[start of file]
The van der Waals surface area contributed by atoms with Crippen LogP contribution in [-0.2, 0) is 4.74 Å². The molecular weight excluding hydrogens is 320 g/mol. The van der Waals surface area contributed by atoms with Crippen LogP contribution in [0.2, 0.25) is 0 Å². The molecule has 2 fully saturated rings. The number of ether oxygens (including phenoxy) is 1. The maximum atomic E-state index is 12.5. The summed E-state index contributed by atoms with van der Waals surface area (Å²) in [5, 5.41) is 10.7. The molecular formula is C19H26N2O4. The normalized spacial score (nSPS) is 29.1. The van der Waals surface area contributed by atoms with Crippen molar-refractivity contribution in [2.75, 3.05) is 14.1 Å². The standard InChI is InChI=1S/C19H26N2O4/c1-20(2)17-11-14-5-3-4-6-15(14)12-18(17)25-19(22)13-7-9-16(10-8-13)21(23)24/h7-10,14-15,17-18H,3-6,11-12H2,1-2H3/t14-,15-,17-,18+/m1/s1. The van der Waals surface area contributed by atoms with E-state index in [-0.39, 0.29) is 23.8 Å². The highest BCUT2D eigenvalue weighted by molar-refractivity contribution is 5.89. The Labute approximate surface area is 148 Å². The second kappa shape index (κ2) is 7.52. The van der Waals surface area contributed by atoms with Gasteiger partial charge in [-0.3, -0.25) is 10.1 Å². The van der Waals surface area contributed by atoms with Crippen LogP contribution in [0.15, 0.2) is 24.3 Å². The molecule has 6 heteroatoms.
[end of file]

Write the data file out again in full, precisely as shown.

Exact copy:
The van der Waals surface area contributed by atoms with Crippen LogP contribution in [-0.2, 0) is 4.74 Å². The molecular weight excluding hydrogens is 320 g/mol. The van der Waals surface area contributed by atoms with Crippen LogP contribution in [0.2, 0.25) is 0 Å². The molecule has 2 fully saturated rings. The number of ether oxygens (including phenoxy) is 1. The maximum atomic E-state index is 12.5. The summed E-state index contributed by atoms with van der Waals surface area (Å²) in [5, 5.41) is 10.7. The molecular formula is C19H26N2O4. The normalized spacial score (nSPS) is 29.1. The van der Waals surface area contributed by atoms with Crippen molar-refractivity contribution in [2.75, 3.05) is 14.1 Å². The standard InChI is InChI=1S/C19H26N2O4/c1-20(2)17-11-14-5-3-4-6-15(14)12-18(17)25-19(22)13-7-9-16(10-8-13)21(23)24/h7-10,14-15,17-18H,3-6,11-12H2,1-2H3/t14-,15-,17-,18+/m1/s1. The van der Waals surface area contributed by atoms with E-state index in [-0.39, 0.29) is 23.8 Å². The highest BCUT2D eigenvalue weighted by molar-refractivity contribution is 5.89. The Labute approximate surface area is 148 Å². The second kappa shape index (κ2) is 7.52. The van der Waals surface area contributed by atoms with Gasteiger partial charge in [-0.3, -0.25) is 10.1 Å². The van der Waals surface area contributed by atoms with Crippen LogP contribution in [0.15, 0.2) is 24.3 Å². The molecule has 6 heteroatoms.